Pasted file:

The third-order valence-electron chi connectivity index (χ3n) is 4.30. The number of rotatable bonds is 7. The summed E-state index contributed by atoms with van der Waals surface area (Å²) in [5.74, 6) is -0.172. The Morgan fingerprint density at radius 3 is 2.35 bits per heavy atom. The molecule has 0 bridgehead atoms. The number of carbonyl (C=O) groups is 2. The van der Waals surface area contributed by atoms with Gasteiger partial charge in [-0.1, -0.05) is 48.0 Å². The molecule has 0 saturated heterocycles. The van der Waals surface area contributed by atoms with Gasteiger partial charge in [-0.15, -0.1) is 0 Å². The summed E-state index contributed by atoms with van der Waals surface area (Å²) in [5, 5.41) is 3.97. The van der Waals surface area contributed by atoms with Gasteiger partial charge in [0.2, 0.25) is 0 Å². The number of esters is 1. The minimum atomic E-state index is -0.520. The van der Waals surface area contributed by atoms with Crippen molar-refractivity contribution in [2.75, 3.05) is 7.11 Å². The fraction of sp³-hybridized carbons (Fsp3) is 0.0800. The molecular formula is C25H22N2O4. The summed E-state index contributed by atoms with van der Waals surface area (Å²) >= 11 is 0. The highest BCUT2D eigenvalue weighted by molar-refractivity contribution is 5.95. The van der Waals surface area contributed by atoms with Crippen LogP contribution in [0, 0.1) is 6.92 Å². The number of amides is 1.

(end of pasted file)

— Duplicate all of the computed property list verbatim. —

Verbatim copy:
The third-order valence-electron chi connectivity index (χ3n) is 4.30. The number of rotatable bonds is 7. The summed E-state index contributed by atoms with van der Waals surface area (Å²) in [5.74, 6) is -0.172. The Morgan fingerprint density at radius 3 is 2.35 bits per heavy atom. The molecule has 0 bridgehead atoms. The number of carbonyl (C=O) groups is 2. The van der Waals surface area contributed by atoms with Gasteiger partial charge in [-0.1, -0.05) is 48.0 Å². The molecule has 0 saturated heterocycles. The van der Waals surface area contributed by atoms with Gasteiger partial charge in [-0.15, -0.1) is 0 Å². The summed E-state index contributed by atoms with van der Waals surface area (Å²) in [5, 5.41) is 3.97. The van der Waals surface area contributed by atoms with Gasteiger partial charge in [0.2, 0.25) is 0 Å². The number of esters is 1. The minimum atomic E-state index is -0.520. The van der Waals surface area contributed by atoms with Crippen molar-refractivity contribution in [2.75, 3.05) is 7.11 Å². The fraction of sp³-hybridized carbons (Fsp3) is 0.0800. The molecular formula is C25H22N2O4. The summed E-state index contributed by atoms with van der Waals surface area (Å²) >= 11 is 0. The highest BCUT2D eigenvalue weighted by molar-refractivity contribution is 5.95. The van der Waals surface area contributed by atoms with Crippen LogP contribution in [0, 0.1) is 6.92 Å². The number of amides is 1.